It was a personal passion project, but one that I wanted to have the quality to be able to sit alongside any other artists’ releases, so I worked incredibly hard on it. It’s concise and very focused, twelve songs with distinctly individual character, all delivered from the heart. This project was in part a return to my youth and my roots, whilst simultaneously being a journey into my recent state of mind and outlook on life.
In terms of the reception, it’s been literally 100% positive which makes me very happy. I have a dedicated small but cultish following and I didn’t want to let them down. That was most important to me. Competing in the charts was never a priority.
How was recording the album?
Really fun and creatively intense. In the old days, I used to get ready-made beats sent to me and I’d write to them, go to a studio and record. This time round I had a base wherein I could experiment from scratch with a number of musicians and producers and everything was written and recorded on the day of each session. So it was a totally different approach. I wanted to test myself, but also most importantly I wanted to have a vibe and be able to say, well that was that vibe on that day. Also, I didn’t want to second guess myself or spend months on one song.
I recorded another 12 or 14 songs over the 18 month period of producing the album that I might yet put out as a sort of “lost sessions” project because there are some great tracks there, they just didn’t fit into the overall concept of what Stemma is about: sins of the father, behavioural traits, breaking the chain, being better. Those are the conceptual elements that link all twelve songs on the final album.
You’re playing at Standon Calling, are you looking forward to that?
Literally cannot wait. I haven't played music at a festival since Festival in 2006 so it’s a huge deal for me. I’m just itching to get out there now.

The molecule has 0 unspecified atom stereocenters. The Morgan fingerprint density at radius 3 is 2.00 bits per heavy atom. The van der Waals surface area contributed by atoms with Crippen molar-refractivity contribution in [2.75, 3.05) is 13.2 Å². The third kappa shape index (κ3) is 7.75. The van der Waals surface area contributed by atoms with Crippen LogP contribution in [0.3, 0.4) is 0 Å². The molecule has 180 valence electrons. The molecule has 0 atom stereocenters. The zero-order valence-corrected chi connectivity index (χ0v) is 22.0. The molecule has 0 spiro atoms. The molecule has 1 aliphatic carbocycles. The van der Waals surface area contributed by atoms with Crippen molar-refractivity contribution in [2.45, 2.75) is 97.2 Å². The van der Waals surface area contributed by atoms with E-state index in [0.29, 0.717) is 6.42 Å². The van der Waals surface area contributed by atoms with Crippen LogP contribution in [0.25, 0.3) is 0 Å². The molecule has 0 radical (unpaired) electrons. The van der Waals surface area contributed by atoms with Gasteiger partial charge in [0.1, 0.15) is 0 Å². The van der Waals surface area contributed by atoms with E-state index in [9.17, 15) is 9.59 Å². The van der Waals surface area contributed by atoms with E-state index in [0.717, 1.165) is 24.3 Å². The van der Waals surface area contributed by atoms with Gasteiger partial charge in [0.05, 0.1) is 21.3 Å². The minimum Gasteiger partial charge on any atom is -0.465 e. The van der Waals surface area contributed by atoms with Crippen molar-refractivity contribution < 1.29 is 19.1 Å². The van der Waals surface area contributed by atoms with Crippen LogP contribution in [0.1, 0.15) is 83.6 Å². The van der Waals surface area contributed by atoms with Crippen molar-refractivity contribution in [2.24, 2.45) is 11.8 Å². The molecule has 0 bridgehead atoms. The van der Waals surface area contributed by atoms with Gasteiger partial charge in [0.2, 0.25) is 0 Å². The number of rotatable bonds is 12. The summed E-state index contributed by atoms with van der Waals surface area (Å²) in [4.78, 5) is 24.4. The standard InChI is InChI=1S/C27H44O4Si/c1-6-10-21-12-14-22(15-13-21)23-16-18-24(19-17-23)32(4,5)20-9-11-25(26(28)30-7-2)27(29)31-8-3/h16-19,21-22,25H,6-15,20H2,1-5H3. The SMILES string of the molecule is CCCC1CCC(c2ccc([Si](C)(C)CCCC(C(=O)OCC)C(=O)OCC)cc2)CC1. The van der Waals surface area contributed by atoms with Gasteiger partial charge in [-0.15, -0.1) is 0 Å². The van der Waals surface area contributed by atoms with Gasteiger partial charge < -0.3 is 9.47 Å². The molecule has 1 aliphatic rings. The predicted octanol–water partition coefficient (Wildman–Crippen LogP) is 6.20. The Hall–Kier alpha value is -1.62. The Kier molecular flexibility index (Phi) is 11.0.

Have you got any other shows or big plans for 2017?
I’m close to agreeing on terms for a UK tour of the album in December, plus a special performance at Camden Roundhouse in the early autumn, playing the album with a full live band.
Finally, who’s one artist that you would love to work with in the future?
Loyle Carner. Probably my favourite rapper out at the minute. I’d love to be on a track with him.
A man of many talents it looks as though 2017 is going to be Doc Brown's year with a busy schedule already mounting. Although he may be more well known as a comedian, it's even better to see him returning to his MC roots and "Stemma" is a testament to that. Not everything has to be funny in a comedian's world and the album shows a different side to the "Proper Tea" rapper we're not used to. Topics like fatherhood and being the best you can, show a heartfelt desire to push his music career back to his grime ways. We couldn't be happier.
Doc Brown is set to play this year’s Standon Calling, returning to Standon Lordship in Hertfordshire between July 27th-30th alongside a packed bill of incredible entertainment. From headliners Grace Jones, Orbital and Clean Bandit to stellar sets from the likes of Slaves, Editors, Laura Mvula, Nothing But Thieves and Kate Tempest. There;s stage takeovers from Sink The Pink and Mike Skinner/Murkage’s Tonga through DJ spins from Idris Elba, Faithless and more - Standon Calling is the definitive festival experience!
Final weekend tickets are available now from £147, so for more details and information head to standon-calling.com